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Londonís own lady of song, Denise Pelley, is one of the happiest, talented women I know.

Denise was born in Nova Scotia the eldest of six siblings. She moved to London when she was six months old and has made the Forest City her home ever since.

She attended Catholic Central High School and started her musical training in the choir of St Patrickís Church. No need for expensive voice lessons. She chose wonderful role models in the persona of Aretha Franklin, Ella Fitzgerald and Carol King. Music became her passion and her life- she had talent and could sing up a storm.

After graduating from high school she went on the road for three years with a musical ensemble, "Sounds of Karisma", performing in clubs in Michigan and Ohio.

Family life with three wonderful boys, Jason, Jordan and Cameron kept Denise from touring far from home. All three sons followed in the family traditions of the appreciation for the arts.

"Music is still her love. Jazz, Blues, R& B, Gospel and Theatre- she does it all with pizzaz. Past hit performances : Ainít Misbehaving , Wang Dang Doodle, Nunsense all attest to her ability and popularity. "She enjoys performing at the Grand Theatre- it feels like home with great special people to work with."

"Orchestra London is made up of a wonderful group of professional musicians and it has been fabulous to be part of the Jeansín and Classics concerts."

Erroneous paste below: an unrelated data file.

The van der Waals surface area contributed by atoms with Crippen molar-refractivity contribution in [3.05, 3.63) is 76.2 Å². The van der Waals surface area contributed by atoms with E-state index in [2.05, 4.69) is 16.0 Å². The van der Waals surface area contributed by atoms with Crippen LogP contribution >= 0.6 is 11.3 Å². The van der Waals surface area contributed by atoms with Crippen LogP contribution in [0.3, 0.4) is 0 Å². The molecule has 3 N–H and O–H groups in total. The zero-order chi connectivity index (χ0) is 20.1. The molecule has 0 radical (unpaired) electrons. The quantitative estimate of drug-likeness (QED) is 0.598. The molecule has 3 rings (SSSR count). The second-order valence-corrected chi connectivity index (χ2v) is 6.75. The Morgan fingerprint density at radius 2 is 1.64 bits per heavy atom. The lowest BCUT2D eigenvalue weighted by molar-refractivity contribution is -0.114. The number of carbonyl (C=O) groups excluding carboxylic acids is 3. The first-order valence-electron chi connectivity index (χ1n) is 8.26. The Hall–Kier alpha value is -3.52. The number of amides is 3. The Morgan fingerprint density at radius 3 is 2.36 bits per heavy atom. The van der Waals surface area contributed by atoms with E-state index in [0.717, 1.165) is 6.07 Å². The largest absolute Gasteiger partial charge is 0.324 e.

Denise has a second love that she is very proud of -her three sons. Sadly, her eldest son, Jason, was killed in a car accident. He and two of his friends who were passengers in the car died with him. Road rage had tragically taken its toll.

The family has established the Jason Edmonds Foundation for Road Safety to help prevent another similar senseless death.

"It seems like yesterday that there was a knock on her door by a policeman who was the bearer of tragic news. One doesnít get over the death of one of your children and simply move on . Denise has learned to prioritize her needs and not to sweat the small stuff. She misses the sound of Jasonís voice, his hugs and smiles. There is always a question that Jason, a budding actor could have done that- if only? But maybe he is doing theatre and receiving standing ovations?"

Denise is now in her late fifties and is still performing for appreciative audiences. She looks forward to her seventies when she still intends to be singing with the vitality of a Tina Turner.

Londonís lady of song has some wise advice to share with aspiring artists. "Do it because you love it." Parents should encourage and be supportive of their children. Let the youngsters be themselves and enjoy who and what they are.

Denise feels that she has been "blessed for having musical talent and to be able to share and bring a smile to her audience." No early retirements for this entertainer. Hopefully, she will keep delighting and inspiring her audiences for many decades to come.

Len Lesser

Len Lesser posts a report every week

You can email Len at lenlesser@hotmail.com